The History of Horse Racing
A Brief History of Horse Racing
Today, horse racing is just another part of a massive global sporting spectrum. But what sets it apart from most other sports is its age – it’s one of the oldest in the world, and can be traced back thousands of years.
Modern horse racing has a long and fascinating history that has, fundamentally, remained unchanged since it first became popular on a wider scale. It’s often known as the sport of kings due to its prevalence among royalty and the wealthy, and it’s earned its name. In 1989, for example, horse racing events were attended by over 50 million people in North America, with the events generating a total of $9 billion in total, enough to give even today’s mobile pokies NZ a run for their money. Although it’s not quite as popular as it once was, horse racing is still a beloved pastime that continues to attract millions of fans every year.
The Origin of Horse Racing
While humans have been racing horses for thousands of years – there’s evidence to suggest it was popular around 4500 BC – modern horse racing as we know it today began sometime in the 12th century. This was due to the Christian Crusaders, who after visiting the Middle East and coming across the incredibly fast Arabian horses, decided to bring some back with them and interbreed them with their native horses back home.
Over the next four hundred years, Arabian breeds exploded within Europe, with Arabian stallions breeding with English mares to produce entirely new bloodlines of thoroughbreds. These new horses possessed speed, stamina, and strength, and proved to be the perfect combination of all three to begin racing at a more competitive level.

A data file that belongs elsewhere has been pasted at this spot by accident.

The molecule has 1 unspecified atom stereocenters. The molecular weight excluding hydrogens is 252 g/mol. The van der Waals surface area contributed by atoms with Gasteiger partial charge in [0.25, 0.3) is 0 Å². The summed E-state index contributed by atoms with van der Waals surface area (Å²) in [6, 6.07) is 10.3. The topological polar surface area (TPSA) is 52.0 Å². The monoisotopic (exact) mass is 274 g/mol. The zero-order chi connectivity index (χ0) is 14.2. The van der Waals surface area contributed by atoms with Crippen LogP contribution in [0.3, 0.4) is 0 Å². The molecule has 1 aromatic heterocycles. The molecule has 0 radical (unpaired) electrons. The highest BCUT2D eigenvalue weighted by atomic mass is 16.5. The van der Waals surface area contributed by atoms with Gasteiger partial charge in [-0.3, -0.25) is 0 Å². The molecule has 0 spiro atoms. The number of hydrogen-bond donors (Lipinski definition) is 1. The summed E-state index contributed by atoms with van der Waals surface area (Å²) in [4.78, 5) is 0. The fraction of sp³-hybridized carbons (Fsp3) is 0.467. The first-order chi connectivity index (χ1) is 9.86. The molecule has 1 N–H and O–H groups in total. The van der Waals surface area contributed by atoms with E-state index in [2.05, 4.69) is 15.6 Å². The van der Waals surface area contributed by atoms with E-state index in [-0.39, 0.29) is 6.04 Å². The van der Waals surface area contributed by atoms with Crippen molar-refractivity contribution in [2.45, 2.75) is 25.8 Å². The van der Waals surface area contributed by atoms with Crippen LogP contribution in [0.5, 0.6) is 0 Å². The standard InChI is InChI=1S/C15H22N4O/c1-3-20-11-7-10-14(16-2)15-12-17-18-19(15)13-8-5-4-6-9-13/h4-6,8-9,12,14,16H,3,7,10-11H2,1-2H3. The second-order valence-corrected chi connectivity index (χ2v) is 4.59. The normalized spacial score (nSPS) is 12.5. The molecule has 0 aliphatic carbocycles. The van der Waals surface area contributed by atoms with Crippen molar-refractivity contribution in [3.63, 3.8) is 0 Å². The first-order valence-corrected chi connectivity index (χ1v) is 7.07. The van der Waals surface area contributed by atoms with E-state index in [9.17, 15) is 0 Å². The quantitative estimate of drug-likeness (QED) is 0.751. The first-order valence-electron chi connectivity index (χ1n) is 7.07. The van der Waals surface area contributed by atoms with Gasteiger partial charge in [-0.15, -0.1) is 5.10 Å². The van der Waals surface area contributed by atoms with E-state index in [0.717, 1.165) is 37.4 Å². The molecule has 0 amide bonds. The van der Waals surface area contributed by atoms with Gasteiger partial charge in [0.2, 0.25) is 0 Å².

Professional Horse Racing
It was during the reign of Queen Anne in the early 1700’s that horse racing began to take off professionally. Multi-horse races were beginning to become more common, and allowed for spectators to wager on the horses before they raced. Most of the spectators that attended were made up of the wealthy and nobility, people who had plenty of spare money to throw around. It didn’t take long for racecourses to spring up around England, and breeding racing horses became a legitimate career for many people. This was also the time that the Jockey Club came into an existence, and still exists today as the United Kingdom’s main horse racing regulatory body.
Horse Racing in America
British settlers moving to North America brought many of their more popular traditions with them, one of which included horse racing. Organised racing in the country began after the Civil War in 1868, and with the help of industrial expansion, which saw thousands of Americans suddenly become extremely wealthy, horse racing in the country took off at an exponential rate. By 1890, there were 314 racing tracks in operation throughout the country.
An anti-gambling wave almost saw the end to the sport at the beginning of the 1900’s, but the introduction of the Kentucky Derby saw it turn around and became popular once again.